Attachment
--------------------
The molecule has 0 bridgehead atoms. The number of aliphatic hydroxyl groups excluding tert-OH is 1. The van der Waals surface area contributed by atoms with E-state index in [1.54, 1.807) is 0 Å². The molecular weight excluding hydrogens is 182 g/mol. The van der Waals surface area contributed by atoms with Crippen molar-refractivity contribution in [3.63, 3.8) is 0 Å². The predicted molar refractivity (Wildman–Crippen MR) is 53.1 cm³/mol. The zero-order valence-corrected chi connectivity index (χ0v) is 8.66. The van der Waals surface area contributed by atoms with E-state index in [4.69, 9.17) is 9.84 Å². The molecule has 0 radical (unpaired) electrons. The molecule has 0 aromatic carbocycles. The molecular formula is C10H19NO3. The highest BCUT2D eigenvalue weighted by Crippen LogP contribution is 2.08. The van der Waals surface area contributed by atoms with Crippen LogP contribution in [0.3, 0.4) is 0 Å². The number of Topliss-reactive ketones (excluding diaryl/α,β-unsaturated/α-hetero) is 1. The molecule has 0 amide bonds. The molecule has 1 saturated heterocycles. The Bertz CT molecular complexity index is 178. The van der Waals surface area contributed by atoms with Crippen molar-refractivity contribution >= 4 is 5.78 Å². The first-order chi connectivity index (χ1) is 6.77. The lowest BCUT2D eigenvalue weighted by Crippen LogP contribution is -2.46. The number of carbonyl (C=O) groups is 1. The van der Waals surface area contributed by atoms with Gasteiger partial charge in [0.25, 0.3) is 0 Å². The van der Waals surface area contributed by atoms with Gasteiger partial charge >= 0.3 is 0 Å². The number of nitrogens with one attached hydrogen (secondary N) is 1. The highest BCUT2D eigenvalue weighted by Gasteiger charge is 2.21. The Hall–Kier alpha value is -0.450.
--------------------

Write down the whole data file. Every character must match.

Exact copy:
The molecule has 0 bridgehead atoms. The number of aliphatic hydroxyl groups excluding tert-OH is 1. The van der Waals surface area contributed by atoms with E-state index in [1.54, 1.807) is 0 Å². The molecular weight excluding hydrogens is 182 g/mol. The van der Waals surface area contributed by atoms with Crippen molar-refractivity contribution in [3.63, 3.8) is 0 Å². The predicted molar refractivity (Wildman–Crippen MR) is 53.1 cm³/mol. The zero-order valence-corrected chi connectivity index (χ0v) is 8.66. The van der Waals surface area contributed by atoms with E-state index in [4.69, 9.17) is 9.84 Å². The molecule has 0 radical (unpaired) electrons. The molecule has 0 aromatic carbocycles. The molecular formula is C10H19NO3. The highest BCUT2D eigenvalue weighted by Crippen LogP contribution is 2.08. The van der Waals surface area contributed by atoms with Crippen LogP contribution in [0.3, 0.4) is 0 Å². The number of Topliss-reactive ketones (excluding diaryl/α,β-unsaturated/α-hetero) is 1. The molecule has 0 amide bonds. The molecule has 1 saturated heterocycles. The Bertz CT molecular complexity index is 178. The van der Waals surface area contributed by atoms with Crippen molar-refractivity contribution >= 4 is 5.78 Å². The first-order chi connectivity index (χ1) is 6.77. The lowest BCUT2D eigenvalue weighted by Crippen LogP contribution is -2.46. The number of carbonyl (C=O) groups is 1. The van der Waals surface area contributed by atoms with Gasteiger partial charge in [0.25, 0.3) is 0 Å². The van der Waals surface area contributed by atoms with Gasteiger partial charge >= 0.3 is 0 Å². The number of nitrogens with one attached hydrogen (secondary N) is 1. The highest BCUT2D eigenvalue weighted by Gasteiger charge is 2.21. The Hall–Kier alpha value is -0.450.